ASTANA – Gamma Knife radiosurgery for brain tumours will be introduced in the country in 2019, said Kazakh Association of Neurological Surgeons President Serik Akshulakov at the fourth Congress of Neurosurgeons and International Neurosurgical Forum in the capital.
Gamma Knife, also known as Leksell Gamma Knife, is the most precise radiosurgery device by limiting the radiation dose to healthy tissue.
“We set other tasks in the next ten years. We intend to introduce modern technologies in treatment of small brain tumours and cerebrovascular diseases by the Gamma Knife radiosurgical approach. It is a form of radiation therapy that focuses intense beams of gamma rays with pinpoint accuracy to treat lesions in the brain. It takes 30-40 minutes for patients to recover. We plan to work in this direction,” he said.
The treatment costs approximately 20,000-50,000 euros (US$23,314-$58,285) in other countries.
“After the purchase of equipment and introduction of this approach, the surgery will be cheaper in our country. Quotas will be provided. This year, more than 250 foreign patients got treatment in our hospital [National Centre for Neurosurgery]. We signed a memorandum with the Ministry of Healthcare of Tajikistan. Also, we plan to sign a memorandum with Uzbekistan and neighbouring Russian regions to treat patients in Kazakhstan,” he added.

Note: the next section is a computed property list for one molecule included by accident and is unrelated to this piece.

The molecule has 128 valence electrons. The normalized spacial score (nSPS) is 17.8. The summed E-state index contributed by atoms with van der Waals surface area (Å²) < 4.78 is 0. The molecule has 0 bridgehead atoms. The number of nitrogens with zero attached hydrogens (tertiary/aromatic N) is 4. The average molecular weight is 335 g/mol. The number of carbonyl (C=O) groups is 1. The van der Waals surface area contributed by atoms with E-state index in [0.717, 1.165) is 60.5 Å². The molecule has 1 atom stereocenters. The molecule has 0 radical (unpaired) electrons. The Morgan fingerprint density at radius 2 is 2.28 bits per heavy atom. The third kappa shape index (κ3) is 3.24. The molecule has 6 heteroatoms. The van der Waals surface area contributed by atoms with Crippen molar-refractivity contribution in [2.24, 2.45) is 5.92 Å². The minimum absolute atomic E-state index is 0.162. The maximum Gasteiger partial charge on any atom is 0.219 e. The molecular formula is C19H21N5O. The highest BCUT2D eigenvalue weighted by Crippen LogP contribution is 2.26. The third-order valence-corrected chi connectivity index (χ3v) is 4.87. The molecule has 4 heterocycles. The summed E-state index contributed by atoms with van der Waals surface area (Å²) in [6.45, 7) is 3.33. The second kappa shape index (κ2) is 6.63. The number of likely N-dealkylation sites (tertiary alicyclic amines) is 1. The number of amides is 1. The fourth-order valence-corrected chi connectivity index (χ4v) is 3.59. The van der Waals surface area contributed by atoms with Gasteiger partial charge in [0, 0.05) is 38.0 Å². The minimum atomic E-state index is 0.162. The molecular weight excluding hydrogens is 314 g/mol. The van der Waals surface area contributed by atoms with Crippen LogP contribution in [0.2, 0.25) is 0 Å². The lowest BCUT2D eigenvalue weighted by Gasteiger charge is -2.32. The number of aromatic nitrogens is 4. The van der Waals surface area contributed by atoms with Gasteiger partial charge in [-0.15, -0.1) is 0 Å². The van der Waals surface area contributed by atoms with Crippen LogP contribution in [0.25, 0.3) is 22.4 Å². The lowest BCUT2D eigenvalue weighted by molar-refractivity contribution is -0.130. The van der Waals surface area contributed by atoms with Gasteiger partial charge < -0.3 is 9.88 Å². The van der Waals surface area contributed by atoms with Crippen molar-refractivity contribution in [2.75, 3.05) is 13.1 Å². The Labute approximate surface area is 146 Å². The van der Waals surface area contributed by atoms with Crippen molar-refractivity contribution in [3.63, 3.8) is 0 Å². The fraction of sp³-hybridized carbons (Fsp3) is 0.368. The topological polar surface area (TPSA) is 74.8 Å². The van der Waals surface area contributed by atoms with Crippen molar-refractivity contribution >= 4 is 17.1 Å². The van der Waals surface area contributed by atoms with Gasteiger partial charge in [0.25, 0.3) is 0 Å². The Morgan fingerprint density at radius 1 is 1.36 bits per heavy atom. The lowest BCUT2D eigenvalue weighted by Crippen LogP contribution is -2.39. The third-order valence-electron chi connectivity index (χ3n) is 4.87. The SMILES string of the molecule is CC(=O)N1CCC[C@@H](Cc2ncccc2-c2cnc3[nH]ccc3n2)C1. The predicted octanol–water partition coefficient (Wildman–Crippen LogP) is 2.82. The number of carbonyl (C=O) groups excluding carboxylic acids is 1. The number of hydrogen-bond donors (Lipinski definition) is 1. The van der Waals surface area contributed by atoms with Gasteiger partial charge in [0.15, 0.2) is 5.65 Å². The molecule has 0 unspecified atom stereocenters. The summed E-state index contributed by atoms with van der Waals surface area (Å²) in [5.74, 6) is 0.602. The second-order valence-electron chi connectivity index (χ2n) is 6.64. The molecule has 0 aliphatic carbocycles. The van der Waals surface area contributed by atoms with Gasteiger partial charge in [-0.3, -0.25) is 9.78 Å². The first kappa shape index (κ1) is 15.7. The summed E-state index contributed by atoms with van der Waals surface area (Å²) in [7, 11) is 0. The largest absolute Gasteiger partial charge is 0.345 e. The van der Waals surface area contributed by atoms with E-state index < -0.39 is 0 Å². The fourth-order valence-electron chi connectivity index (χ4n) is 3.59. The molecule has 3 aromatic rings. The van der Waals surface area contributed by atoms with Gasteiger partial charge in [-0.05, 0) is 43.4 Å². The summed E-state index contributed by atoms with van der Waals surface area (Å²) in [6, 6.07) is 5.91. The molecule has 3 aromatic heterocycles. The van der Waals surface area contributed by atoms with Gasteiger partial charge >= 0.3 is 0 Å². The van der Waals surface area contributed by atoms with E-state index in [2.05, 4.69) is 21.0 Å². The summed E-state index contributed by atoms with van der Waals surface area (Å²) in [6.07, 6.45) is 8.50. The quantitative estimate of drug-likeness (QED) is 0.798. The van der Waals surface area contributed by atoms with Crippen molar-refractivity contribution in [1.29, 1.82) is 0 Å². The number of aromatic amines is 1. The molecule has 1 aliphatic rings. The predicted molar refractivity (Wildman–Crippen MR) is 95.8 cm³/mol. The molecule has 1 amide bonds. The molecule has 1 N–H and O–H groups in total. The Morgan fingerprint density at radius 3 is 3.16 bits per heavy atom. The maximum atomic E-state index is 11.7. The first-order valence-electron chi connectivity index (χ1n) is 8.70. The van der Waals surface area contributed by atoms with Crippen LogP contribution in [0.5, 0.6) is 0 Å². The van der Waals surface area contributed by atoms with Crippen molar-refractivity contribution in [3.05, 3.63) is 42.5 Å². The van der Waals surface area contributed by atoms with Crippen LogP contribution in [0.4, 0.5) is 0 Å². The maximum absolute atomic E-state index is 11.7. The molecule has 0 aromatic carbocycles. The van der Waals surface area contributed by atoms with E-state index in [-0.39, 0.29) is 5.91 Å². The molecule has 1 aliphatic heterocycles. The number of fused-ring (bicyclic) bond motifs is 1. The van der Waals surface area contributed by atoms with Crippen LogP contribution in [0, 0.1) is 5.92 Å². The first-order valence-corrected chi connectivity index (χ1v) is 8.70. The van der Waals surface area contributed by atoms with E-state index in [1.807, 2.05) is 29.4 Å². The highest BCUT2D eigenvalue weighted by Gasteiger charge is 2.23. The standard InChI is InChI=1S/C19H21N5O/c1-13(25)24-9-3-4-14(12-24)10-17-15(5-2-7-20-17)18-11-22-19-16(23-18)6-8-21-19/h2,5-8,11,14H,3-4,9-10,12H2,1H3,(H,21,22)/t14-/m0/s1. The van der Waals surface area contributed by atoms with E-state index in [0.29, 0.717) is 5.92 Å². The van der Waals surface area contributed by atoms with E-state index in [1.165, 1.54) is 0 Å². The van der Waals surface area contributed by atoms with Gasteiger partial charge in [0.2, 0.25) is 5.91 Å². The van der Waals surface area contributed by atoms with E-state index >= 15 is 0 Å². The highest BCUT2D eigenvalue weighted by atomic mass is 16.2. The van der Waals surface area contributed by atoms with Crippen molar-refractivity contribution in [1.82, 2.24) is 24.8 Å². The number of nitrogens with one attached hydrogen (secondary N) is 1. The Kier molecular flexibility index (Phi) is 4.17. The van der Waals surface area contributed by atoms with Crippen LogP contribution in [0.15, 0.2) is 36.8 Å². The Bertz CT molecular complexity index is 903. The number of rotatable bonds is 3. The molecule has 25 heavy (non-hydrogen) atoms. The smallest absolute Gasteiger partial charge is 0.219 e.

A total of 23,000 surgeries have been conducted at the centre since Kazakhstan’s 1991 independence.
“We have performed approximately 5,000 vascular surgeries. We brought 66 new technologies that were not previously used either in Kazakhstan or in Central Asia. The technology transfer to our regions is also provided. Some 56 new technologies were already introduced and thousands of surgeries were conducted,” said Akshulakov.
The forum, which began July 2, is being held as part of the 20th anniversary of the capital and the 10th anniversary of the National Centre of Neurosurgery. It is gathering representatives from 30 countries, including leading specialists in neurosurgery, neurology, neuroanesthesiology and neuroreanimation.